TORONTO - Felix Doubront was a face in the crowd at spring training, one of eight pitchers competing for two spots in the Red Sox rotation. He had the advantage of coming up through the organization, but that was it.
“I knew I had to prove something to them and to myself,’’ said Doubront, a 24-year-old lefthander whose promise had been clouded by injuries and inconsistency. “But at least I had a chance to do that.’’
Two months later, Doubront is the best starter for a team on the rise.
Doubront pitched into the seventh inning Saturday as the Red Sox beat the Toronto Blue Jays, 7-4.
At 28-25, the Sox are out of last place in the American League East for the first time this season. They have won five of their last six games and 16 of the last 22.
The No. 4 starter has pitched like an ace. Doubront is 6-2 with a 3.75 earned run average. The Red Sox are 8-3 in the games he has started.
“You’re seeing a guy that’s just kind of growing up in front of us,’’ said catcher Jarrod Saltalamacchia. “He’s going to be an unbelievable pitcher for a long time.’’
Saltalamacchia is prone to hyperbole when it comes to his pitchers. But there is ample evidence to suggest Doubront is more than an average pitcher on a good streak.
He is averaging 9.53 strikeouts per nine innings, the third-best rate in the league. He struck out seven on Saturday over 6 1/3 innings and walked one.
He’s also improving. Doubront has a 2.72 ERA in his last six starts, going deeper into the games and cutting back on his walks.
“He’s only 24,’’ said fellow starter Daniel Bard. “He had a couple of rough years and some injuries. But he’s still at a place where he’s going to learn more and get more comfortable. I don’t think we’ve seen his best yet.’’
Manager Bobby Valentine, a Doubront proponent from the start of spring training, also believes that to be true.
“I think he has room for improvement,’’ Valentine said. “He’s going to learn more about this league and more about himself and continue to improve. He’s got a dynamite fastball.’’
Doubront allowed solo home runs by Jeff Mathis and Jose Bautista. Toronto’s other run against him came after Doubront fumbled a chopper hit back to the mound.
He was otherwise solid, retiring the final seven batters he faced before Valentine came to get him after 101 pitches.
“I made the adjustments against them,’’ said Doubront, who lasted five innings against the Jays in his first start of the season April 9. “I pitched OK in that game, but I was better this time. I didn’t let them get the pitches they wanted.
“I changed a few things up and I was more confident. I think in every game I learn more about the hitters.’’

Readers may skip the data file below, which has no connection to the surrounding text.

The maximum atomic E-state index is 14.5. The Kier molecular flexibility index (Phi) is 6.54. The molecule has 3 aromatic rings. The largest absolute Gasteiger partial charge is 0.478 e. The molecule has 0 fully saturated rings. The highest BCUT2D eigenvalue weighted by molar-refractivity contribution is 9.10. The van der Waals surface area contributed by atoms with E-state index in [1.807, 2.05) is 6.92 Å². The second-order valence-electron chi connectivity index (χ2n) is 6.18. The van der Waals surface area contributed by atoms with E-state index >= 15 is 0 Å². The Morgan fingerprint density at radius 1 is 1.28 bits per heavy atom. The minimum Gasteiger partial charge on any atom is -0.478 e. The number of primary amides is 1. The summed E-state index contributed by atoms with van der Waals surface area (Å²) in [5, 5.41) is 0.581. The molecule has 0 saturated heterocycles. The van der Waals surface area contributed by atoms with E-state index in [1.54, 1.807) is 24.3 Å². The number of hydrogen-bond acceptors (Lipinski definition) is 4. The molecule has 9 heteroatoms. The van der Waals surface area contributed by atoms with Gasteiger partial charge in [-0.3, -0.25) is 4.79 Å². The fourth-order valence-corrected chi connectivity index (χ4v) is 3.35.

Doubront was the first Latin American prospect signed by former general manager Theo Epstein to make the majors, and this is his eighth year in the organization. Those who have watched him develop suspected this level of success was possible.
“I don’t think anybody is surprised,’’ said Jon Lester, another homegrown starter. “But it’s another thing to go out there and do it. It’s good to have and good to see him get on a good roll early in the season. Now he can build the rest of the year.’’
As Doubront and four relievers held the Jays down, the Red Sox got six hits, three walks, four RBIs, and five runs from the bottom four players of their order: Kevin Youkilis, Ryan Sweeney, Will Middlebrooks, and Nick Punto.
Punto was a surprise contributor, the .132 hitter going 3 for 4 with an RBI double and a solo home run.
“He progressively has gotten his timing,’’ Valentine said. “He hit a couple of balls on the nose. His timing at the plate was great today and it was really needed.’’
Toronto starter Kyle Drabek (4-6) allowed three consecutive run-scoring hits with two outs in the second inning. Middlebrooks had a single, Punto a double, and Daniel Nava a two-run single on a ball center fielder Colby Rasmus misplayed.
Sweeney drove in a run with a bases-loaded ground out in the eighth inning. Punto belted a long home run in the ninth.
Bard will be on the mound Sunday as the Sox try to finish off a sweep.
“We’re having a lot of fun right now,’’ Doubront said. “It’s all about winning.’’
The Sox have six players on the disabled list who have been All-Stars and a seventh, Dustin Pedroia, who is out with an injured thumb. But they have overcome a 4-10 start with contributions across the roster.
“It’s a good group of guys,’’ Valentine said. “I said it before and it’s worth repeating: They don’t make excuses and they don’t play the game before they go out there. They just play it one pitch at a time, one at-bat at a time.’’